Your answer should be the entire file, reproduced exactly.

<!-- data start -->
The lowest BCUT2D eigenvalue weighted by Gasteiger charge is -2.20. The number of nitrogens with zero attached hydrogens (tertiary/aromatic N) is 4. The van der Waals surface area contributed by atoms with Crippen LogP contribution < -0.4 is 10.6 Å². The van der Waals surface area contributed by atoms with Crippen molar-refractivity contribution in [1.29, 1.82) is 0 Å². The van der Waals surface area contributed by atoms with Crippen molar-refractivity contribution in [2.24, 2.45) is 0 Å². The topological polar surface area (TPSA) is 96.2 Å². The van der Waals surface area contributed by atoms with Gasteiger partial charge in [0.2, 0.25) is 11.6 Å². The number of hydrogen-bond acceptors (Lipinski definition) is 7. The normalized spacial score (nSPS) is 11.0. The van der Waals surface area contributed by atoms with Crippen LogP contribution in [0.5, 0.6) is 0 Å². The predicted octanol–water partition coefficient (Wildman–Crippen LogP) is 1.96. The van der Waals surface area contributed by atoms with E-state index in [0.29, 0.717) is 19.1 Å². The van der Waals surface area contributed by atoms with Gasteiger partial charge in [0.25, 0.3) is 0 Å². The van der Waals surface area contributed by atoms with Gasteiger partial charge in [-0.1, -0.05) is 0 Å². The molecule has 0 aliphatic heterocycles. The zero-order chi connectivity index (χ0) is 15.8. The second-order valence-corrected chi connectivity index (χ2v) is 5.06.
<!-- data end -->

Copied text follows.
The lowest BCUT2D eigenvalue weighted by Gasteiger charge is -2.20. The number of nitrogens with zero attached hydrogens (tertiary/aromatic N) is 4. The van der Waals surface area contributed by atoms with Crippen LogP contribution < -0.4 is 10.6 Å². The van der Waals surface area contributed by atoms with Crippen molar-refractivity contribution in [1.29, 1.82) is 0 Å². The van der Waals surface area contributed by atoms with Crippen molar-refractivity contribution in [2.24, 2.45) is 0 Å². The topological polar surface area (TPSA) is 96.2 Å². The van der Waals surface area contributed by atoms with Gasteiger partial charge in [0.2, 0.25) is 11.6 Å². The number of hydrogen-bond acceptors (Lipinski definition) is 7. The normalized spacial score (nSPS) is 11.0. The van der Waals surface area contributed by atoms with Crippen LogP contribution in [0.5, 0.6) is 0 Å². The predicted octanol–water partition coefficient (Wildman–Crippen LogP) is 1.96. The van der Waals surface area contributed by atoms with E-state index in [0.29, 0.717) is 19.1 Å². The van der Waals surface area contributed by atoms with Gasteiger partial charge in [0.25, 0.3) is 0 Å². The van der Waals surface area contributed by atoms with Gasteiger partial charge in [-0.1, -0.05) is 0 Å². The molecule has 0 aliphatic heterocycles. The zero-order chi connectivity index (χ0) is 15.8. The second-order valence-corrected chi connectivity index (χ2v) is 5.06.